Blacklist repeat errant food producers

We refer to the 2008 closure of a factory in Kepala Batas which produces seafood-based products.

The State Health Department authorities found that the factory operator had stored pork together with other products in the freezer, used a banned preservative and also used recycled oil for cooking. In addition, the oil was stored in unhygienic recycled plastic containers.

It is appalling that this same factory was also ordered to close for 2 weeks last year because it failed to comply with hygiene regulations. There appears to be no lasting changes as manufacturers get back to business as usual almost immediately after a “slap on the wrist” by the authorities.

Firm action is needed to deter errant food manufacturers and food handlers. Warnings and temporary closures do not appear to have the desired effect. Action should be such that owners of food operations do not dare contravene the law for fear of the drastic consequences. The Food Establishment Bylaws 1991 must be effectively enforced so that food manufacturers comply with the requirements for proper food storage and other critical aspects of food handling and processing.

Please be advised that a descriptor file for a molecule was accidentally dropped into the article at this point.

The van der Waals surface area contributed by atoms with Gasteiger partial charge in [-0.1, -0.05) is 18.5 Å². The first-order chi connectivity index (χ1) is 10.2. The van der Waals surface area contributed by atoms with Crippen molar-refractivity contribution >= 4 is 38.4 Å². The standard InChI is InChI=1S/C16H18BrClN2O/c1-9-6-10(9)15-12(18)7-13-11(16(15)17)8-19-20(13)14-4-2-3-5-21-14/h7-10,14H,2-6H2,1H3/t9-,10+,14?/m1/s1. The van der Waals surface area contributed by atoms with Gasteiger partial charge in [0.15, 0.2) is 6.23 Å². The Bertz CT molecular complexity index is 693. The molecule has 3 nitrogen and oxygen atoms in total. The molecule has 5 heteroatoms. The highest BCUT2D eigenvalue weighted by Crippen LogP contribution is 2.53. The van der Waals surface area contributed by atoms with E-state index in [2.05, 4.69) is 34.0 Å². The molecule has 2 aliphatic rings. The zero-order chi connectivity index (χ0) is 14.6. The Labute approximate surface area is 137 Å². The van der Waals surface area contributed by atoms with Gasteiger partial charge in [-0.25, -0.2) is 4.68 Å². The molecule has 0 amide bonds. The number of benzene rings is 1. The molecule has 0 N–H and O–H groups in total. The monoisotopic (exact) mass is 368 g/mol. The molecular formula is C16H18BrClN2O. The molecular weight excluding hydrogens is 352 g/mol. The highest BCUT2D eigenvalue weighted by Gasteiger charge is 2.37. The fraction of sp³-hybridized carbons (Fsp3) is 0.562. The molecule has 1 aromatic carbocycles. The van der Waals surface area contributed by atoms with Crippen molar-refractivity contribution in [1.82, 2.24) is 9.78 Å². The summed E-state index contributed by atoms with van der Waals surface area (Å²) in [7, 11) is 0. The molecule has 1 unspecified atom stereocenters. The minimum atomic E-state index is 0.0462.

Regular checks should be carried on food premises and a close eye kept on first-time offenders.

The Ministry of Health could also prominently highlight the identity of owners and food companies that contravene the law: Repeat offenders must be publicly blacklisted and prevented from operating thereafter.

It is unacceptable for consumers to continually be put at risk in this manner by irresponsible food manufacturers. CAP calls on the Ministry of Health to act.